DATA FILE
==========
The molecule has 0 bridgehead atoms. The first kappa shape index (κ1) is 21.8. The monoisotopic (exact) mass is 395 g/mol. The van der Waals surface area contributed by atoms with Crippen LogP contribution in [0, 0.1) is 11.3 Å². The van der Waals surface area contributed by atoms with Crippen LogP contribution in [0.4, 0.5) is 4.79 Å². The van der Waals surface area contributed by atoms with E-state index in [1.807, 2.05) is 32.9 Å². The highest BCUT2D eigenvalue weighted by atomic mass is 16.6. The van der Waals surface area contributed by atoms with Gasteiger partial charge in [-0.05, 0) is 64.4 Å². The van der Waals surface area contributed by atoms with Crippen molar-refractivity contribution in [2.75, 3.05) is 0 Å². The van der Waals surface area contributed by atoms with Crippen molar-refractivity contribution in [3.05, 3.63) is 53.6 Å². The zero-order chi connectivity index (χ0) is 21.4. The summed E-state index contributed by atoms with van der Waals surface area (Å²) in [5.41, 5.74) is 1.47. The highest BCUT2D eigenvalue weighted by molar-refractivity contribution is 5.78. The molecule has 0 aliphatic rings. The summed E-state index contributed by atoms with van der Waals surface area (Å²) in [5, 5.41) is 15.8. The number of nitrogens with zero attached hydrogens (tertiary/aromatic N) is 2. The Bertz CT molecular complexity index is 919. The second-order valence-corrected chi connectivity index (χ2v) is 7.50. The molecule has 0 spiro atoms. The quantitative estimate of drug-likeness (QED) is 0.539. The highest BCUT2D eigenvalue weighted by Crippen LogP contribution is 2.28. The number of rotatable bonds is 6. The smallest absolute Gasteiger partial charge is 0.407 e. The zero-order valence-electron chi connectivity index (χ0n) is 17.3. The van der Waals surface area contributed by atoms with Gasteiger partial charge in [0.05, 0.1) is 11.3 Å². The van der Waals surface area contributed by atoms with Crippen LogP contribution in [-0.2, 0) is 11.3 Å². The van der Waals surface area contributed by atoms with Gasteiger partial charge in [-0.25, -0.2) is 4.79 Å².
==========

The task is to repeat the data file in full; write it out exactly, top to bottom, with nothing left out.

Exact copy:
The molecule has 0 bridgehead atoms. The first kappa shape index (κ1) is 21.8. The monoisotopic (exact) mass is 395 g/mol. The van der Waals surface area contributed by atoms with Crippen LogP contribution in [0, 0.1) is 11.3 Å². The van der Waals surface area contributed by atoms with Crippen LogP contribution in [0.4, 0.5) is 4.79 Å². The van der Waals surface area contributed by atoms with E-state index in [1.807, 2.05) is 32.9 Å². The highest BCUT2D eigenvalue weighted by atomic mass is 16.6. The van der Waals surface area contributed by atoms with Gasteiger partial charge in [-0.05, 0) is 64.4 Å². The van der Waals surface area contributed by atoms with Crippen molar-refractivity contribution in [2.75, 3.05) is 0 Å². The van der Waals surface area contributed by atoms with Crippen molar-refractivity contribution in [3.05, 3.63) is 53.6 Å². The zero-order chi connectivity index (χ0) is 21.4. The summed E-state index contributed by atoms with van der Waals surface area (Å²) in [5.41, 5.74) is 1.47. The highest BCUT2D eigenvalue weighted by molar-refractivity contribution is 5.78. The molecule has 0 aliphatic rings. The summed E-state index contributed by atoms with van der Waals surface area (Å²) in [5, 5.41) is 15.8. The number of nitrogens with zero attached hydrogens (tertiary/aromatic N) is 2. The Bertz CT molecular complexity index is 919. The second-order valence-corrected chi connectivity index (χ2v) is 7.50. The molecule has 0 spiro atoms. The quantitative estimate of drug-likeness (QED) is 0.539. The highest BCUT2D eigenvalue weighted by Crippen LogP contribution is 2.28. The number of rotatable bonds is 6. The smallest absolute Gasteiger partial charge is 0.407 e. The zero-order valence-electron chi connectivity index (χ0n) is 17.3. The van der Waals surface area contributed by atoms with Gasteiger partial charge in [0.05, 0.1) is 11.3 Å². The van der Waals surface area contributed by atoms with Crippen LogP contribution in [-0.2, 0) is 11.3 Å². The van der Waals surface area contributed by atoms with Gasteiger partial charge in [-0.25, -0.2) is 4.79 Å².